“Plants, food scraps and yard trimmings. That’s it,” Carroll said. “Single-use equals trash now.”

Clarifications: A previous version of this story said BPI-certified bags will no longer be accepted. They will be accepted if they are certified by both BPI and CMA. These bags cannot be more than three gallons. The story also said the city’s zero waste target was set for 2027. The date is 2025. Further, Western Disposal is the primary waste hauler in Boulder, but not the only one. The story has been changed to make that clear.

John Herrick is senior reporter for Boulder Reporting Lab, covering housing, transportation, policing and local government. He previously covered the state Capitol for The Colorado Independent and environmental policy for He is interested in stories about people, power and fairness. Email:

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  1. So no more using old paper sacks or newspaper origami boxes to contain food waste? results in more water usuage to keep the can clean and smells down… bummer. Can fireplace wood ashes be included in this compostable waste stream? So difficult – will definitely discourage usuage by many… I still vermipost as much as possible.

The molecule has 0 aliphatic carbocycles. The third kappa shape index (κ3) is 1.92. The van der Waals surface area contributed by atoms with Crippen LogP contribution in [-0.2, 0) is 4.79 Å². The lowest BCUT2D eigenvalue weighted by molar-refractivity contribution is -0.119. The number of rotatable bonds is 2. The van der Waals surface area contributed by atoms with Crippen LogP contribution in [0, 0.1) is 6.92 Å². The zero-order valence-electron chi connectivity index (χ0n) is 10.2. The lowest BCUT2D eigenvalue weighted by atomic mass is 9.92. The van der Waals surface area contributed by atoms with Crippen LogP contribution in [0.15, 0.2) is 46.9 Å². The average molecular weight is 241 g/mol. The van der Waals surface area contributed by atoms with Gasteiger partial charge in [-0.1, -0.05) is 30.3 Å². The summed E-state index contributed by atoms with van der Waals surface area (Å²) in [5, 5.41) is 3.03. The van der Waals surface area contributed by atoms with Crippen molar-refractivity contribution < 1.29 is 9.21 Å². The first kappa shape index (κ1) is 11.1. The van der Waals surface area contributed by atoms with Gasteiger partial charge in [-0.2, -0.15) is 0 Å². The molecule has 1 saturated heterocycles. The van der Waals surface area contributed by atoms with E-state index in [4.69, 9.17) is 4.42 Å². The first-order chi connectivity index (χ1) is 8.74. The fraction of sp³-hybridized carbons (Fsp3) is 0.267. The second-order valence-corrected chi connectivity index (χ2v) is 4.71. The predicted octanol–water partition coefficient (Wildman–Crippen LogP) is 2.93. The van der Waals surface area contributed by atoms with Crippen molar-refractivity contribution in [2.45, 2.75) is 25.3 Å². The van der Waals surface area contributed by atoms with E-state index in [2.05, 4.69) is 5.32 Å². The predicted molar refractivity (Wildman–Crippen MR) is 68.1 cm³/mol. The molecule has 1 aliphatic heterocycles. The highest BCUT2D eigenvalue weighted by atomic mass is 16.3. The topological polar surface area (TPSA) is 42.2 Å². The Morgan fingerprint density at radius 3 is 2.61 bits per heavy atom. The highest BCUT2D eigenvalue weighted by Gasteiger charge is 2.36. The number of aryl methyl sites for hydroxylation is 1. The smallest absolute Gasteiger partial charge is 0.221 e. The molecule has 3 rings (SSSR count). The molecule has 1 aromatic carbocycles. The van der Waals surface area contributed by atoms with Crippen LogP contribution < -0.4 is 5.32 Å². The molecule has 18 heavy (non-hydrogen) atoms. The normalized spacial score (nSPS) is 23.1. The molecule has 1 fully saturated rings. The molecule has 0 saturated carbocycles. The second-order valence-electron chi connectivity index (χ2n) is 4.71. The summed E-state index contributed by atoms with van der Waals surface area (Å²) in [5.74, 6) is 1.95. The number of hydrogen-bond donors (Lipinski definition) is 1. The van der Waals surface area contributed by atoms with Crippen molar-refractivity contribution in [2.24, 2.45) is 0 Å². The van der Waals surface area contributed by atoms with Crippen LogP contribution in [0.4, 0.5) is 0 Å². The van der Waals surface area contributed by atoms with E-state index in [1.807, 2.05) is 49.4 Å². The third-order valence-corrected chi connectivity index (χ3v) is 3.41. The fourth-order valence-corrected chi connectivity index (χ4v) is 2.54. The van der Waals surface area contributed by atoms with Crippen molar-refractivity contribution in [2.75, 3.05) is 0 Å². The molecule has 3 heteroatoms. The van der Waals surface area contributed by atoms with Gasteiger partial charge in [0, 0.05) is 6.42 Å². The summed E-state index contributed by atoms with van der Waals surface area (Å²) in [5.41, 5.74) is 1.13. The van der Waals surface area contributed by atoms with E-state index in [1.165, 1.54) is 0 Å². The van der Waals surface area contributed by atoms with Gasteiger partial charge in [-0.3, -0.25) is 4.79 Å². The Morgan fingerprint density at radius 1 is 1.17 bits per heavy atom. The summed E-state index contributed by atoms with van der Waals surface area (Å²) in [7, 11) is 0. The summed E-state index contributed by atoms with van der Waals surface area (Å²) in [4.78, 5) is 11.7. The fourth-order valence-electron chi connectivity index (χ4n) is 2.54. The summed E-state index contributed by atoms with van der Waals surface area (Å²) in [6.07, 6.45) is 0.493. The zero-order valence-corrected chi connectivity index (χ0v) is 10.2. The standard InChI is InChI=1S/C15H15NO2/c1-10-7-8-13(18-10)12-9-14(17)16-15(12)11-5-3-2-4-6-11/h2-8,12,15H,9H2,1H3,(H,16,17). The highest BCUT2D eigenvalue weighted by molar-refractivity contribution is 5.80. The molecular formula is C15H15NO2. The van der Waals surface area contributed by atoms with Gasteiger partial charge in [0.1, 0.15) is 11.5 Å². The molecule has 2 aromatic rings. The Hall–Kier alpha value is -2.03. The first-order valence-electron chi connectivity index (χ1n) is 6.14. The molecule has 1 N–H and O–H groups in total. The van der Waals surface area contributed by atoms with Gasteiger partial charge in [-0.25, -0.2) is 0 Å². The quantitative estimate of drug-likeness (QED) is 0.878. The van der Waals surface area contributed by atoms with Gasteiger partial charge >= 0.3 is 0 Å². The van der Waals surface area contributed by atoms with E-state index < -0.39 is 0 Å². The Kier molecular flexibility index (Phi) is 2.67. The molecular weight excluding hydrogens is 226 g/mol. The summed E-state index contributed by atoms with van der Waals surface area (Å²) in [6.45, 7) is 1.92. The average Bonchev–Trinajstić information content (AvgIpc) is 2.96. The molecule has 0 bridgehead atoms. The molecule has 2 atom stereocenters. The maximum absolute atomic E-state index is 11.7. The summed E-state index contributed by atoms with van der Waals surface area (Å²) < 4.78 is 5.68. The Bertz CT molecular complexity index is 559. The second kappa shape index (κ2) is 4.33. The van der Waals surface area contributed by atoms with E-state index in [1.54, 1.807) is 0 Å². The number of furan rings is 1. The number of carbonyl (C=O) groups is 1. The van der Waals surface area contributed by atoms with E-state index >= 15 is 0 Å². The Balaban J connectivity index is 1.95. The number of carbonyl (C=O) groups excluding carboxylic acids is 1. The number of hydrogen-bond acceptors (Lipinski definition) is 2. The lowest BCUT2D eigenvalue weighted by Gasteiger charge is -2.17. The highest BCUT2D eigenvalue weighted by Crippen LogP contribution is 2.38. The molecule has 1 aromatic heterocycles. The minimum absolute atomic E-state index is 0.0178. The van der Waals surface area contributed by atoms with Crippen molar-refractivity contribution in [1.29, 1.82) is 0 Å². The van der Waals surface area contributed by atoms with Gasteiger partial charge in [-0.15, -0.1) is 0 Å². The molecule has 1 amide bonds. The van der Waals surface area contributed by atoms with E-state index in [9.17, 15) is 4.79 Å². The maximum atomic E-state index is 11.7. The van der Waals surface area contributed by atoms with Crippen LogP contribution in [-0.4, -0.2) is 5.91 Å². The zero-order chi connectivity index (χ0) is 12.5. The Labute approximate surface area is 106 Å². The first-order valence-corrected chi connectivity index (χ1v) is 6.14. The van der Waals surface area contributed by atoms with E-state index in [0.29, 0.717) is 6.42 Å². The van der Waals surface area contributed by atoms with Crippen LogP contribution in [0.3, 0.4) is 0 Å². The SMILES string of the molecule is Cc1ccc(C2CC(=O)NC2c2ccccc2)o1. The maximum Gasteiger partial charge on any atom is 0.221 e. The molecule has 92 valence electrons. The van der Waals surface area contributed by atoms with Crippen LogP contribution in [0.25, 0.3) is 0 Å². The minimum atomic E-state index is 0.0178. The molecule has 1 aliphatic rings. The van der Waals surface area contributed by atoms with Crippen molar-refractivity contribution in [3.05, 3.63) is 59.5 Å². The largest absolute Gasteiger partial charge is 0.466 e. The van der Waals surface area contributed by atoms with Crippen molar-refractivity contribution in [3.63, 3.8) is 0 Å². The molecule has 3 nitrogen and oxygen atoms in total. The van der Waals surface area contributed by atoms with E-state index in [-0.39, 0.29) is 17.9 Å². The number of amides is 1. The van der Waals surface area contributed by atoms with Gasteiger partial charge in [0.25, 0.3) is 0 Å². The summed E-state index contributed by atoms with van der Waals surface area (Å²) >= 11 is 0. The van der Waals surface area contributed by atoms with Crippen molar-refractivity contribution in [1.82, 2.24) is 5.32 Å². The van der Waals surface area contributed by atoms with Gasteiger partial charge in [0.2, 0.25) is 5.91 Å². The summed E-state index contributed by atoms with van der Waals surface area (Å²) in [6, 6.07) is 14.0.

2. NO PLA compostable containers from take away containers – so the leftovers of your restaurant meal or the take home dinner/ hot coffee on the way to work … NOT an easy compostable – but maybe recycable ? Help the Boulder community understand what they can do better, especially before Farmer’s Market starts up!!!! Thank you to BRL
    check out:

  3. According to Western Disposal, A1 Organics will NOT accept the large compostable 30 gallon paper bags that everyone has historically used to collect leaves and plant material during the Fall leaf season. 😡

    So how do we dispose of those mountains of compostable material? Western says their solution will be to continue accepting those paper bags but then to EMPTY THEM BY HAND at their Boulder facility before sending the compostable contents on to A1. How crazy expensive is that going to be?

    Please consider verifying this important detail with Western and adding it to your story.